Most Clicked SNMMI SmartBrief Stories


1. Group backs use of PET-CT in lymphoma staging

SNMMI SmartBrief | Aug 27, 2014

The International Conference on Malignant Lymphomas Imaging Working Group has issued guidelines backing the use of PET-CT for staging FDG-avid lymphomas. In cases where imaging is indicated, PET-CT should be used for evaluating patients' responses to therapy, too. The guidelines, which outline areas for additional investigation, appear in the Journal of Clinical Oncology. Medscape (free registration) (08/21)


2. Probe has potential for noninvasive and surgical imaging, data show

SNMMI SmartBrief | Aug 22, 2014

Ohio State University researchers have found that the peptide-based molecule known as HN1 could be used for optical and nuclear imaging, potentially improving detection and removal of cancerous lesions. Labeled with a radiopharmaceutical, HN1 could help detect cancer, while a fluorescent agent could be appended to it, providing real-time data for surgical excisions. AuntMinnie.com (free registration) (08/22)


3. SPECT/CT imaging useful for guiding back pain treatment, study finds

SNMMI SmartBrief | Aug 26, 2014

A study that reviewed data from 29 patients with low back pain revealed that SPECT/CT data changed management in 76% of patients and could rule out the possibility of infection and distinguish joint and discogenic pain. Details of the study will be discussed at the Royal College of Radiologists Annual Scientific Meeting in London. Diagnostic Imaging (08/25)


4. New domestic HQ for GE Healthcare Life Sciences headed to Mass.

SNMMI SmartBrief | Aug 21, 2014

GE Healthcare Life Sciences has announced it will open a new 160,000-square-foot U.S. headquarters in Marlborough, Mass. The facility will house more than 500 employees and will establish at least 220 new jobs, according to officials. The headquarters, expected to open next year, will have laboratories, office space and more. Genetic Engineering & Biotechnology News (08/20)


5. Trial will test breast cancer imaging technologies

SNMMI SmartBrief | Aug 25, 2014

British researchers will test two Lightpoint Medical imaging devices they say could prevent the removal of healthy tissue during breast cancer surgery. The procedure involves injecting a radioactive imaging agent into the patient and then using a device known as LightPath to scan the surface of the tumor after it is removed. Six months into the trial, a fiber optic camera called EnLight will be incorporated to check for residual cancer. MedicalXpress.com (08/21)


6. $1.5M contract awarded to advance Telik's pancreatic cancer tracer

SNMMI SmartBrief | Aug 26, 2014

Telik has received a $1.5 million contract supported by the National Cancer Institute for the development of a pancreatic cancer PET imaging agent. The company's radiolabeled 5B1 antibody targets a carbohydrate antigen that is heavily expressed in gastric and pancreatic cancer cells. The project involves MabVax Therapeutics, recently merged with Telik, and Memorial Sloan Kettering Cancer Center. MolecularImaging.net (08/25)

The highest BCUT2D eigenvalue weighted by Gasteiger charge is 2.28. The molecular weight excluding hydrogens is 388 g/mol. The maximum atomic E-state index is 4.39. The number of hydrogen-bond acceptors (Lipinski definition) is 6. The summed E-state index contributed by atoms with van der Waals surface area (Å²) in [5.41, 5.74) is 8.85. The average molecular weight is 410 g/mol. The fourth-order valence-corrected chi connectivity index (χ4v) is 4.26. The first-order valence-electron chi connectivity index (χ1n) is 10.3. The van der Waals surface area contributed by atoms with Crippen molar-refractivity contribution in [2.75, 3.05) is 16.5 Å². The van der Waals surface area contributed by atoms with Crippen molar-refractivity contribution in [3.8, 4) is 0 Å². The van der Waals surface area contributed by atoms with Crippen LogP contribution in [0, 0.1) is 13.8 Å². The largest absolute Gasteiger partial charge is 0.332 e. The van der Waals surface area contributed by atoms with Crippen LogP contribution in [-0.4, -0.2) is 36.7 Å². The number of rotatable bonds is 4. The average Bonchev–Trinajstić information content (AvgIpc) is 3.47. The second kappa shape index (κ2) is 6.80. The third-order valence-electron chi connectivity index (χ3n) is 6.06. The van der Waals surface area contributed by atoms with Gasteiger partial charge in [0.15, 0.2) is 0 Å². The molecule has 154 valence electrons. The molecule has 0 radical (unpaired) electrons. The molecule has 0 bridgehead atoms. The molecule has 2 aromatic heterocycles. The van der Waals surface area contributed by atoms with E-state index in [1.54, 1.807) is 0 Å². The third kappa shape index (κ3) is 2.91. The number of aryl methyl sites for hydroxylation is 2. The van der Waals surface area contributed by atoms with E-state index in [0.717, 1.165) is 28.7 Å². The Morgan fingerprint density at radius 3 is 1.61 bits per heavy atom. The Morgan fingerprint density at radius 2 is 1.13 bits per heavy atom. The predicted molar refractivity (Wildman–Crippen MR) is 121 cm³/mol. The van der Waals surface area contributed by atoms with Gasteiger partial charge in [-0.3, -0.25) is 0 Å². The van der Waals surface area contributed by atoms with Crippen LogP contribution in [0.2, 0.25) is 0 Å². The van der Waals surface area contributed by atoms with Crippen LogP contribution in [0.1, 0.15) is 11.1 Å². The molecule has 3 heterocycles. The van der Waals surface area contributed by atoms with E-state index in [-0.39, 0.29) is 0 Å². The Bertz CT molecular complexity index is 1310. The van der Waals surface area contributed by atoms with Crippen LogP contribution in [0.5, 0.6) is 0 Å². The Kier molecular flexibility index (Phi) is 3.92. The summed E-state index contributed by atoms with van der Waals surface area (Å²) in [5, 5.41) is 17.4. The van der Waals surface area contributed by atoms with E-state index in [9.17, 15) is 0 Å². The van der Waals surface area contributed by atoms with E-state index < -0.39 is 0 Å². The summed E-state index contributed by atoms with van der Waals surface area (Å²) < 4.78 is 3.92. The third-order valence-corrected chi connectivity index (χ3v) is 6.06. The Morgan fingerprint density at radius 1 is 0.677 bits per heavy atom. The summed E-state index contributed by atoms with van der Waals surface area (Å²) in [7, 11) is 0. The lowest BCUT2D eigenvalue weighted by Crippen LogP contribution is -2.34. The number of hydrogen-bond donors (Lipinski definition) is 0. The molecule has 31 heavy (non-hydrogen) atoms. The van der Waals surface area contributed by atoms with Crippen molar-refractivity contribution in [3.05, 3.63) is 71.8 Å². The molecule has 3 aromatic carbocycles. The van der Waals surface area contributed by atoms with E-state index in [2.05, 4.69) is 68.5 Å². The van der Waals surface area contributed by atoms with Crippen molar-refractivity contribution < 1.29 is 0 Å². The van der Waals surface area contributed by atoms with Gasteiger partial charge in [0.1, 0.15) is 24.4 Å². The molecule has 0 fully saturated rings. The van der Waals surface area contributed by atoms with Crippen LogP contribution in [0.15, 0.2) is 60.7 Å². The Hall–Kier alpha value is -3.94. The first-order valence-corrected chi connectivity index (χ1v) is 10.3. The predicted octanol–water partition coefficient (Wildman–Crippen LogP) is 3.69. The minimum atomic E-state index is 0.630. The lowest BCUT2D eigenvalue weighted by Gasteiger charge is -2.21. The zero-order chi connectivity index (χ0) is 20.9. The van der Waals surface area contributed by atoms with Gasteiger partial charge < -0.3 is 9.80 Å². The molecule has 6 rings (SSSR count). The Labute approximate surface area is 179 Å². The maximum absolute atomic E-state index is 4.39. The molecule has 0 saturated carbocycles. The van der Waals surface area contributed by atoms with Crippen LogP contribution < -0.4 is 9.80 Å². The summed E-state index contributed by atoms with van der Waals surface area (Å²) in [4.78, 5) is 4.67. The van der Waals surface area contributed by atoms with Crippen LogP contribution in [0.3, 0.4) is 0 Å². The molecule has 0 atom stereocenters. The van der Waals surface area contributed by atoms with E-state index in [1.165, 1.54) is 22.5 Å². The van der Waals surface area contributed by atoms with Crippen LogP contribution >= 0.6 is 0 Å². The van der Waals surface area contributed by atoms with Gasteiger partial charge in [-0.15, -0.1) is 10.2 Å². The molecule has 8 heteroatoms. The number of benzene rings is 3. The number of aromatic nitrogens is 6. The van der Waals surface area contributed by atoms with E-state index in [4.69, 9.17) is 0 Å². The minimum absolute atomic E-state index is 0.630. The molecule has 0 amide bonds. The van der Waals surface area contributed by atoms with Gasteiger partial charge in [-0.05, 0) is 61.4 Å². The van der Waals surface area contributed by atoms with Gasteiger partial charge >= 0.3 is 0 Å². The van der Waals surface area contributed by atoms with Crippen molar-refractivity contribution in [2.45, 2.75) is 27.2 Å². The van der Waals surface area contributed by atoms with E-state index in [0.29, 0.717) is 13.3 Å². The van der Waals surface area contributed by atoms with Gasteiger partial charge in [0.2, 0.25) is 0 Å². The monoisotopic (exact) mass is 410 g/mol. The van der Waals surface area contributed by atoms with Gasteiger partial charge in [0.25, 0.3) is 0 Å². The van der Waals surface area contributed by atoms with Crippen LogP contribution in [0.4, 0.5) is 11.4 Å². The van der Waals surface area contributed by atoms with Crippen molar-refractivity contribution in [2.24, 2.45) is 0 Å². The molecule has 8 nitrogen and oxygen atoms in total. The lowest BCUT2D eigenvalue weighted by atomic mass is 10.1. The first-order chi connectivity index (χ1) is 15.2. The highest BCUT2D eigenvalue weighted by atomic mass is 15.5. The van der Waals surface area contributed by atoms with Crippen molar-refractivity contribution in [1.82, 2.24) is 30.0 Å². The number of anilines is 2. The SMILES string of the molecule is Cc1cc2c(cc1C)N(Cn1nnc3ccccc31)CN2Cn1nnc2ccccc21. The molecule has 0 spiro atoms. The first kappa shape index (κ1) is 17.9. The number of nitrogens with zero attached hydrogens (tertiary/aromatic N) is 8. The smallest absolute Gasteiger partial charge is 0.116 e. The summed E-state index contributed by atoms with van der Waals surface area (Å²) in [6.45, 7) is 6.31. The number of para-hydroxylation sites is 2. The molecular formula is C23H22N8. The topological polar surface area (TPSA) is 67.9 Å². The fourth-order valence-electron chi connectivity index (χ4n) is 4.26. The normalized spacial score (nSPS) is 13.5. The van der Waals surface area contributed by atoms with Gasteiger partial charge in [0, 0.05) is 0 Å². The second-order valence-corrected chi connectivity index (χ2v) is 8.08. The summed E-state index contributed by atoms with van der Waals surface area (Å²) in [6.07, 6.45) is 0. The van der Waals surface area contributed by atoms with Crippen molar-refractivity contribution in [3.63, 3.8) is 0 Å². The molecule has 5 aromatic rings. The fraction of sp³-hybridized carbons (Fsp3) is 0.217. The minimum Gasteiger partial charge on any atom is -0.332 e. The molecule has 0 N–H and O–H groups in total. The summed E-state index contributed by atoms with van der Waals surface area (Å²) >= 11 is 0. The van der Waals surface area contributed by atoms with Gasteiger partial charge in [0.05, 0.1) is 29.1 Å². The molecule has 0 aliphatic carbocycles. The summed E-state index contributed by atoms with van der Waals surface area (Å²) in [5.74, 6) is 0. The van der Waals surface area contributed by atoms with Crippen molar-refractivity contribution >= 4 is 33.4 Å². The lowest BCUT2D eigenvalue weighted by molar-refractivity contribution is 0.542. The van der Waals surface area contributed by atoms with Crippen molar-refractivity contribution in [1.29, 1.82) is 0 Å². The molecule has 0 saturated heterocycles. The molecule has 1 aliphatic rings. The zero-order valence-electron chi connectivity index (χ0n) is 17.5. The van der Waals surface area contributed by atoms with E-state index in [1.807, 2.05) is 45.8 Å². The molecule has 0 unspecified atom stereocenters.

7. Image Gently: Updated "Go with the Guidelines" poster available

SNMMI SmartBrief | Aug 25, 2014

When we image, radiation dose matters! Children are more sensitive to radiation; what we do now lasts their lifetime. The 2014 Go with the Guidelines poster is now available to post in your facility! Find it on page 1 of your August 2014 issue of The Journal of Nuclear Medicine -- or download it from the Image Gently site. Visit SNMMI's Dose Optimization page for more resources: www.snmmi.org/dose. Blank (08/04)


8. Protein linked to risk of heart attack and stroke, study finds

SNMMI SmartBrief | Aug 25, 2014

The risk for a heart attack is eight times lower among people who inherit a gene variant from both parents that lowers the expression of fatty acid-binding protein 4, according to a study in the journal Atherosclerosis. The study also linked lower expression of the protein with reduced total cholesterol levels. Genetic Engineering & Biotechnology News (08/22)


9. Agent could guide more precise removal of brain tumors

SNMMI SmartBrief | Aug 26, 2014

Scientists have created a nanoparticle contrast agent, consisting of a dye-coated gold core with a crust of silica, that highlights tumor margins during brain surgery. Researchers tested the agent in mice with glioblastoma tumors. Using a handheld Raman scanner, they found clusters of cancer that were not detectable with normal light or a Raman microscope. Details of the study appear in the journal ACS Nano. Chemical & Engineering News (08/25)


10. Nuclear Medicine and Molecular Imaging Week department bundles are available

SNMMI SmartBrief | Aug 21, 2014

Pick up your 2014 Nuclear Medicine and Molecular Imaging Week merchandise and help show off your love for the profession! Products include car magnets, lunch bags, pens, pins, beverage tumblers, USB chargers and more! Blank (06/18)




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